The most basic building block of rock and metal is the power chord. It’s a great place for beginners to start learning rhythm guitar, as only three (or even two) fingers are required. Below, check out the chord diagram and photo for the basic A5 chord, on the low E-A-D strings at the 5th position:
As you can see from the indications below the chord chart, this chord consists of the root, the fifth, and another root note an octave higher. (We’ll try to keep the references to intervals at a minimum here, but there will be a free cheat sheet posted on the Resources page.) There are several advantages to knowing these simple but effective boxes:
- They can be moved anywhere along the neck, and across the neck with minor adjustments.
- They are the basis for the more developed major/minor barre chords.
- The interval that gives a chord a major or minor quality is the third. Since the power chord has no third, it can be played in either context.
Let’s move the box across the neck by one string, from the E-A-D string trio to the A-D-G grouping, staying at the 5th position. Now it is a D5 chord:
So far so good. But as you might guess, the next string grouping will need a small adjustment in our box formation.
Most of the guitar strings are tuned to perfect fourths (p4): A is a perfect fourth above E; D a p4 above A; etc. The exception to this rule is the B string which is tuned a major third (half-step lower than a perfect fourth) above the G string. So continuing across the neck, for the next string group (D-G-B) you’ll have to kick the 4th finger up one fret for that octave root (R’) note:
This new box can be moved up and down the neck along this string group, just like the other boxes. Making the jump to the final string trio (G-B-E’), you’ll now have to move the 3rd finger up one fret along with the 4th finger:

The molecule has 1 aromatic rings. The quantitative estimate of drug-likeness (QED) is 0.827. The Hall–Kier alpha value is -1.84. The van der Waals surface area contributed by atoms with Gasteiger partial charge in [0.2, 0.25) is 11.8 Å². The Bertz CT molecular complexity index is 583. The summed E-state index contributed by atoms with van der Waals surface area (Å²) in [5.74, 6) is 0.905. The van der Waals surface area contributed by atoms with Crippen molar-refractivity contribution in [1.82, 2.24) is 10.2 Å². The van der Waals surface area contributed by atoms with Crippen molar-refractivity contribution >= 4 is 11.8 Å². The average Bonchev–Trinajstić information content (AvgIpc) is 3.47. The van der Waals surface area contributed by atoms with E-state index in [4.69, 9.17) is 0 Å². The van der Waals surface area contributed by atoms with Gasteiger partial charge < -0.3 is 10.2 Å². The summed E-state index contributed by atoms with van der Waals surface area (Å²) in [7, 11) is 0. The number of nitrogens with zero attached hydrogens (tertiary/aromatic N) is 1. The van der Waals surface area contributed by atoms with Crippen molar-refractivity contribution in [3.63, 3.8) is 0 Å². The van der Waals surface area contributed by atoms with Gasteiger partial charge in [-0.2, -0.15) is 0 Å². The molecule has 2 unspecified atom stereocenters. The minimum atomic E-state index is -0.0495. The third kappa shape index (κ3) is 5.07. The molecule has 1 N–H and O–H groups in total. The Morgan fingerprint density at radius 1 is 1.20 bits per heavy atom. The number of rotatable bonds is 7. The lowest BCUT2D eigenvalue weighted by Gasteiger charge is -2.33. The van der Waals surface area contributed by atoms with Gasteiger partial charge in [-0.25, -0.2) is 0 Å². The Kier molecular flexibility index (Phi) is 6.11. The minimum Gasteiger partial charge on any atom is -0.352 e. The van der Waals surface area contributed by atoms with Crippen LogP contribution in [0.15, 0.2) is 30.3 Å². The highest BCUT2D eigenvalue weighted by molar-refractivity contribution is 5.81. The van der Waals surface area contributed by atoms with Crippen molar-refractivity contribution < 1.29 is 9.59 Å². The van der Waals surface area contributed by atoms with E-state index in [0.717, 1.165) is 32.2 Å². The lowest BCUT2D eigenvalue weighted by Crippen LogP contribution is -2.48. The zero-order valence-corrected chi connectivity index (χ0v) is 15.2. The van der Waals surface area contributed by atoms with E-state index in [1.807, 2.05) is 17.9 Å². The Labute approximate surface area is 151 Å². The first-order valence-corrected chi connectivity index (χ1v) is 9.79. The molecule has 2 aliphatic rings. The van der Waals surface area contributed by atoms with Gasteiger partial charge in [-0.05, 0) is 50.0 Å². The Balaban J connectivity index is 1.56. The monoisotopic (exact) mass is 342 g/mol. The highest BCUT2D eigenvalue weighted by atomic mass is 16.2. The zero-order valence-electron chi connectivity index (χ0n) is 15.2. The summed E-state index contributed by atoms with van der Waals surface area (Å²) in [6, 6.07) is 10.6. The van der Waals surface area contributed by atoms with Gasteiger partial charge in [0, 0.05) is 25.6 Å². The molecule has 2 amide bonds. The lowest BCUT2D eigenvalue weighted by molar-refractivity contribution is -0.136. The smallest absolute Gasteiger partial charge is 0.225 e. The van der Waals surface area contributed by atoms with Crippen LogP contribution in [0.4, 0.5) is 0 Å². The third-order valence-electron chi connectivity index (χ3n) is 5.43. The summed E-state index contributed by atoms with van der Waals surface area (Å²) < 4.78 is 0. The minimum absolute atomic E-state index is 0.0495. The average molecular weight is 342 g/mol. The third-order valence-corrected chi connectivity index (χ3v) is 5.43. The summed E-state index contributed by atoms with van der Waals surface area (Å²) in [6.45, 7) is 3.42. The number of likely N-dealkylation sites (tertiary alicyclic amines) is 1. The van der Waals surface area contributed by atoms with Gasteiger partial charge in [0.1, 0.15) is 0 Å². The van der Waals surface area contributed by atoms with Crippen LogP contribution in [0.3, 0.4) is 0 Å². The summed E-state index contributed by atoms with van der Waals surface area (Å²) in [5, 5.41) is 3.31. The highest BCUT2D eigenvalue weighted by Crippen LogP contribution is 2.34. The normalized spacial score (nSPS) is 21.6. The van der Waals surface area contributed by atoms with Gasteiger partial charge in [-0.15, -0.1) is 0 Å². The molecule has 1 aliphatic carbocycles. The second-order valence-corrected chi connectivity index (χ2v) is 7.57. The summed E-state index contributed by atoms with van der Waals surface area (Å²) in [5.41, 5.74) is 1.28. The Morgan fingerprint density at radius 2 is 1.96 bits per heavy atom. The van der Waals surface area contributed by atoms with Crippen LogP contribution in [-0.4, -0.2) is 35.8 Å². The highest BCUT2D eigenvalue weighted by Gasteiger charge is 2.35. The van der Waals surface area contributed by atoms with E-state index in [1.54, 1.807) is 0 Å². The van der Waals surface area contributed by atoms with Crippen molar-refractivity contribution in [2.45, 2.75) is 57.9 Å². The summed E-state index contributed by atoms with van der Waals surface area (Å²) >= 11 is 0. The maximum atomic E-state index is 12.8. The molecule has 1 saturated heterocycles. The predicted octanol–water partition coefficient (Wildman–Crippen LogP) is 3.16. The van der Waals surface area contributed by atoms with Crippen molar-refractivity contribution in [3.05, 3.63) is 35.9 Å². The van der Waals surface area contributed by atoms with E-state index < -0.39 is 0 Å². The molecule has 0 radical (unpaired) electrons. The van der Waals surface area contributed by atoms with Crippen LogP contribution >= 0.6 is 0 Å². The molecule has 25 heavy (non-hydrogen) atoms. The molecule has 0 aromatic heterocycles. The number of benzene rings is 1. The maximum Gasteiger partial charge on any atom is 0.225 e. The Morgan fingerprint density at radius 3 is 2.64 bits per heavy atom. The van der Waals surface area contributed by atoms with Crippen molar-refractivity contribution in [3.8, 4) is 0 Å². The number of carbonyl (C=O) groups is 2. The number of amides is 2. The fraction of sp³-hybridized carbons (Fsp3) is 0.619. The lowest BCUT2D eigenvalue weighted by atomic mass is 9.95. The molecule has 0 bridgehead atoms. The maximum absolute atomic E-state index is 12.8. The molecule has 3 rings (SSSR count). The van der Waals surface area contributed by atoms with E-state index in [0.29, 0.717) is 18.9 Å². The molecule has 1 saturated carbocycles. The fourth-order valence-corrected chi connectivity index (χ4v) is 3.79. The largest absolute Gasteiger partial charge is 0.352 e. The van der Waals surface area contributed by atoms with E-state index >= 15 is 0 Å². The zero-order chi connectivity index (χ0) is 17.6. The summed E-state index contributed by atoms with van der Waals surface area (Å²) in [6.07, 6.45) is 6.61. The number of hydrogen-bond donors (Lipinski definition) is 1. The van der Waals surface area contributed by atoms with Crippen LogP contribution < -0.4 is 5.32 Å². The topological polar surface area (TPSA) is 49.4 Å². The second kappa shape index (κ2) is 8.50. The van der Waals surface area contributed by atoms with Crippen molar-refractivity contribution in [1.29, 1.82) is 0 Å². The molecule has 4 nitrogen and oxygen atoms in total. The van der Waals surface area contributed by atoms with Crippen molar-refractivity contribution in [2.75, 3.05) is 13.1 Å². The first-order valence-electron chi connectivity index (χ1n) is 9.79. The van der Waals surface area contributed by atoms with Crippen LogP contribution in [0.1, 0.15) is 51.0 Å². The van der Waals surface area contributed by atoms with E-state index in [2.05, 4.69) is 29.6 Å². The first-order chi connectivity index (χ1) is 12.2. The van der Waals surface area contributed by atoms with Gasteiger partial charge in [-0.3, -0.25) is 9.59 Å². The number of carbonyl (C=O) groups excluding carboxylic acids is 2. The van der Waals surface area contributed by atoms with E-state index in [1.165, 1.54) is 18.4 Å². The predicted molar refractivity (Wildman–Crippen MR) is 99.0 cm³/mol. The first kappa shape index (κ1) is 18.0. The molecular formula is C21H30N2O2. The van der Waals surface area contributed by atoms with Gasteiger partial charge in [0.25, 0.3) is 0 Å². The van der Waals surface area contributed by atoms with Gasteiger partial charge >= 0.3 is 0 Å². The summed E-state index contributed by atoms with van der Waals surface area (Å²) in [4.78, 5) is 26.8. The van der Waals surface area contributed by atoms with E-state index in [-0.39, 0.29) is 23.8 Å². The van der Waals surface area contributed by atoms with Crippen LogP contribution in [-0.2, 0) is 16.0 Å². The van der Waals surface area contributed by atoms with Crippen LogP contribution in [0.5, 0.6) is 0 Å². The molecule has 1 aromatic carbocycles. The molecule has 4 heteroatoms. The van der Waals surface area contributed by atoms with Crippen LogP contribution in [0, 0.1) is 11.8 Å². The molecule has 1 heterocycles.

You can also use your 4th finger to barre those last two notes, like this:
(I probably don’t need to point this out, but just in case, so there’s no confusion about anything: in these photos, unused fingers are tucked away so that the fingers in use are more clear. You would never do that in an actual playing situation. Seems obvious, but I have had a couple of raw beginner students in the past who were thrown by it. Stranger things have happened.)
Practice moving all these boxes around, up and down the neck, in different sequences, jumping from one box to another, etc. Before long, it will be easy to shift from the basic A5 box we started with to the G5 or C5 boxes further down.
Having that second root note in the power chord lends it a bit more, well, power and fullness. It makes the chord sound bigger. But do you absolutely have to have two root notes? Nope, and in fact, getting rid of one of them can make a simple chord even simpler to play. Let’s dump the octave root (4th finger) note:
Now it’s just root-fifth, the heart of countless rock and metal riffs over the years. A two-note chord is known as a diad. Let’s take the diad and invert it, by keeping the octave root note (R’), and dumping the lower root note (R). Now it’s the simplest chord organism of all — the one-finger chord.
Try it with the third finger now:
Finally, let’s take a simple riff that keeps you in the 5th position, and uses the first and third fingers to make inverted diads:
Play it slow, play it fast, play it until those two fingers feel comfortable, and your diads sound smooth and clean. It’s very easy to “choke” one or both notes in the diad, so make sure your finger is barring properly, and you’re picking just those two notes. Again, riffs of this sort are common in rock and metal, and gained popularity in the ’70s and ’80s, so when you move these around a few positions and string groups, you’ll probably stumble across many classic songs.
Once you have the idea down, try this variant, which uses all four fingers:
You may find it more comfortable to shift up on the final diad and use the third finger to barre, or to reinforce the fourth finger. Either way is perfectly okay; obviously the fourth finger is much weaker than the others, and will need some work, but that will take some time.
Picking all these two-note riffs can be somewhat subjective; although the usual down-up alternate picking is the go-to picking regime, the box forms especially will sound heavier with mostly (or all) downstrokes. This will make your picking hand basically work twice as hard, so take it slow at first if you give that a shot.
Later this week, we’ll go over the basic types of major, minor, and dominant (7th) chords. Interval cheat sheet will also be posted on the Resources page this week. Please keep sending in your questions and comments!